“I love sitting up here,” says Mark Littlejohn, gazing out at the Isle of Islay. It’s early morning and we’ve just climbed the hill to a grassy bank above the camp. We’re staying on Jura – one of the most remote and wild islands in the Southern Hebrides off the west coast of Scotland, where George Orwell penned 1984. Everything is completely quiet and still, except for the occasional bark of a seal.
Littlejohn lives here during the summer months, ensuring the camp is ready when guests from Glenapp Castle stop for the night as part of the hotel’s luxury ‘sea safari’. The rest of the time he is back at the castle on the Ayrshire coast tending to the 110-acre estate.
It’s important to note this is no ordinary camping experience. Inspired by the high-end safari camps of Africa, the tepees are tall enough to stand in, with soft tartan rugs underfoot, a comfy bed and an enormous candelabra filled with tea lights. The camp also boasts piping hot showers and a resident chef who is on hand to prepare gourmet meals. Perched on the water’s edge, it’s one of the most secluded – and beautiful – corners of the planet.
How did I get here? The answer, of course, is by boat. After a lavish night of wining and dining at Glenapp Castle, we were taken to Girvan – a small harbor town around 15 miles up the coast where a bright orange boat was waiting.
Specially designed for exploring the Scottish West Coast, the 42-foot vessel is equipped with two powerful engines for cruising along effortlessly at around 35 mph. You can either sit out on the deck or – when it gets too windy – shelter inside.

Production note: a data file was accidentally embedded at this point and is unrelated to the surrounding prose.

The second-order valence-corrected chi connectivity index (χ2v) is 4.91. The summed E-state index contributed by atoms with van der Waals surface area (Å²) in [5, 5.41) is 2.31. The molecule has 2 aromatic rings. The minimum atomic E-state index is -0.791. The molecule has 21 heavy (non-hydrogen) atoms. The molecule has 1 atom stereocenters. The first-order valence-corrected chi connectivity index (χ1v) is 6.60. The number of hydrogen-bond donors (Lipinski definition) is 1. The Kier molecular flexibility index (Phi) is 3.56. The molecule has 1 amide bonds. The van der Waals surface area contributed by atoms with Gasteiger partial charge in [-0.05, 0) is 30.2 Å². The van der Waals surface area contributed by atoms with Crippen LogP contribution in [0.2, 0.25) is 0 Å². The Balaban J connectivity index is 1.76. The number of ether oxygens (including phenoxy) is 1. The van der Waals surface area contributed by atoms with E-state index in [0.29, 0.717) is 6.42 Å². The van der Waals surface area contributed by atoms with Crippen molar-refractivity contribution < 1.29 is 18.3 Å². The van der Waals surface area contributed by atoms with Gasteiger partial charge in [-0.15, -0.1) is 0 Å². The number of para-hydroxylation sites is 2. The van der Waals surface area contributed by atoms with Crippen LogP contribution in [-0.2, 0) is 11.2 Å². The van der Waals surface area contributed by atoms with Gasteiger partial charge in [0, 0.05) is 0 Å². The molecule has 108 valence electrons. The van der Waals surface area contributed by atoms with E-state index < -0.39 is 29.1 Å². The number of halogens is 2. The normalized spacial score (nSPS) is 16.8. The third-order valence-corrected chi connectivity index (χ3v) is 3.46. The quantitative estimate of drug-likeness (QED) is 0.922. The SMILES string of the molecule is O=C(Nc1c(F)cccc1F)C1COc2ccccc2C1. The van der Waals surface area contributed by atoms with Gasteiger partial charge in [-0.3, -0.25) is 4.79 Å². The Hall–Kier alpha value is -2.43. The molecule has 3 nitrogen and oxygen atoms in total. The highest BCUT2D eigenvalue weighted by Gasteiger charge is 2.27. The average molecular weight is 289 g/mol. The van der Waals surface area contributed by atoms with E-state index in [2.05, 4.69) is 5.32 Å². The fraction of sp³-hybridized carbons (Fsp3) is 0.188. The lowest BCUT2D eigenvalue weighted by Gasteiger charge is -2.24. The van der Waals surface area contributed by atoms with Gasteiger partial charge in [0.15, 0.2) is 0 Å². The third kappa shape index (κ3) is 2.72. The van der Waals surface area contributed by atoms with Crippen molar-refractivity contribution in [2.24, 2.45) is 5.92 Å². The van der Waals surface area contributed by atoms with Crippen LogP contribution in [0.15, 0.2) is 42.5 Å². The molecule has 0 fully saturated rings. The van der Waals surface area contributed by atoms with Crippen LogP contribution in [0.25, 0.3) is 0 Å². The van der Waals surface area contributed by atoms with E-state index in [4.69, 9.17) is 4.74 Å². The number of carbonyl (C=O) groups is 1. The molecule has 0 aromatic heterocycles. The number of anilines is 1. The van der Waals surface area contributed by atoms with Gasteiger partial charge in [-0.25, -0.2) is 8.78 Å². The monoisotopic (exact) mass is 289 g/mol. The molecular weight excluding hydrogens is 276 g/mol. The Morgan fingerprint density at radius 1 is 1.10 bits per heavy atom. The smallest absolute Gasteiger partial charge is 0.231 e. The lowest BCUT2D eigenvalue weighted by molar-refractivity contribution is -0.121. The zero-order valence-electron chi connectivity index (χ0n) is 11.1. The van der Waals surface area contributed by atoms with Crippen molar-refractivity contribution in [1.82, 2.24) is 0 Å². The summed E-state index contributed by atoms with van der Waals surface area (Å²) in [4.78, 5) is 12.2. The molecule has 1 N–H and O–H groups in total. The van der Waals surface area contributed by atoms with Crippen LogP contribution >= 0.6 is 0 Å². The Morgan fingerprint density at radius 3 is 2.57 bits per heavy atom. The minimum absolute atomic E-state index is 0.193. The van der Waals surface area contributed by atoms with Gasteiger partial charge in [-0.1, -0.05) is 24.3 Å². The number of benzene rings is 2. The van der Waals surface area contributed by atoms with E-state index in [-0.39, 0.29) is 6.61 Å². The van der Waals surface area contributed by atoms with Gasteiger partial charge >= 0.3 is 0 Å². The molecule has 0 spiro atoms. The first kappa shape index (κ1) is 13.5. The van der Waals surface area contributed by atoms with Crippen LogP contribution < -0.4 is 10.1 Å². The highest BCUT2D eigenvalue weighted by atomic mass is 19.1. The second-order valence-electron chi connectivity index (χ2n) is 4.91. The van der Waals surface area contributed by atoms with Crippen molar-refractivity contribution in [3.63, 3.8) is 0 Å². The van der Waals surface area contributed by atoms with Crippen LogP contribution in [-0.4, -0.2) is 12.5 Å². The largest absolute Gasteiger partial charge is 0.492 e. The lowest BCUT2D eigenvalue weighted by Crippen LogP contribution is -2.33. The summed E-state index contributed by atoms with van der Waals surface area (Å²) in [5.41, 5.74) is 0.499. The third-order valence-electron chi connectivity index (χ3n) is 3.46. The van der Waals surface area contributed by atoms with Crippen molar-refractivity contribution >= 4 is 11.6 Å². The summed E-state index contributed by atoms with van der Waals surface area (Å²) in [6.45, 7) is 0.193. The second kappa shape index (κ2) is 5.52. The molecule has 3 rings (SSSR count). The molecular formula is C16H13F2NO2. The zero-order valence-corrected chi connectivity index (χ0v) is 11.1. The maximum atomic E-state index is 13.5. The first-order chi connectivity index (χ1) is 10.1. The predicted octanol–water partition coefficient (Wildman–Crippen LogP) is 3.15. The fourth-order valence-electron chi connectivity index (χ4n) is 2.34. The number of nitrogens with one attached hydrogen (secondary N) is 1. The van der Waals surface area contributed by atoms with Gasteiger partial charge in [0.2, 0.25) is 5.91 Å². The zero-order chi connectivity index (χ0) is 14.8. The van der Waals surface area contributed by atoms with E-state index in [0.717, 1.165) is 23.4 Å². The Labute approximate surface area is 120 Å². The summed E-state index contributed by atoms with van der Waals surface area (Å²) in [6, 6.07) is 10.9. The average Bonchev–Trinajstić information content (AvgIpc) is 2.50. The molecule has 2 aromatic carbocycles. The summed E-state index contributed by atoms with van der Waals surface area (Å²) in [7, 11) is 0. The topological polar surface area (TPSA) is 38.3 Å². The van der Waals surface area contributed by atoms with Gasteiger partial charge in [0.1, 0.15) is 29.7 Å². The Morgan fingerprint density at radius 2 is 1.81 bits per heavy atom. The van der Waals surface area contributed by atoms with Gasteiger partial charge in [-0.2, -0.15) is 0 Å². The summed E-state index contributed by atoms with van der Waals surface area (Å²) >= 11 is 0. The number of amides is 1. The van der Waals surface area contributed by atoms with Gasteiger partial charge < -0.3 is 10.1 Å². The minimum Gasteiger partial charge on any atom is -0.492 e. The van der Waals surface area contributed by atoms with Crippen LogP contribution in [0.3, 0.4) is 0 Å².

Things can get choppy, but we were in safe hands with the skippers, Sandy and Mia, at the helm. They know this part of the world immeasurably well – Sandy even has a flock of sheep that he grazes on the MacCormaig Isles. During our two-day trip, they were constantly pointing out wildlife – seals, porpoises and a minke whale were among the sea-dwelling creatures we spotted along the way (a quick warning: there are lots of midges so be sure to bring bug spray).
Our first stop was Ailsa Craig – a plug of dense granite leftover from a long-extinct volcano. Over the years the tiny island has been used as a haven for religious dissenters, a smuggling base, and even a prison (some eerily deserted buildings remain). Today, though, it’s a bird sanctuary. After exploring by foot, Sandy took us to the island’s southwest cliffs where we were greeted by a cacophony of squarks and caws from the 70,000-strong colony of gannets, razorbills and puffins.
With so much to see, each ‘sea safari’ is specially tailored to guests’ interests. Among the most memorable moments on our trip were seeing a minke whale surface close to the boat, peering into a historic cave used as a hermit’s retreat by Saint Cormac in the 8th century on the MacCormaig Isles, and spinning around in the Corryvreckan whirlpool that almost killed George Orwell (his dinghy was wrecked here in 1947 but he miraculously managed to escape unscathed).
The food was especially noteworthy. On our first night at Glenapp Castle, we were treated to a candle-lit meal in the opulent dining room, while at sea we enjoyed delicious picnics with chilled glasses of champagne. Evenings were spent sitting around the campfire, a gin and tonic or dram of whiskey in hand.
As we left Jura on our final morning, we passed a group of seals lazily sunning themselves on the rocks. Mark Littlejohn stood on the shore waving us off. Few will get to experience the Hebrides like this; for those that do it will be a trip they never forget.
Glenapp Castle’s Hebridean Sea Safari starts from £8,000 (approx. $10,297) per person. Prices are based on a four-night/ five-day trip, with two nights at Glenapp Castle in a superior suite and two nights camping on Jura.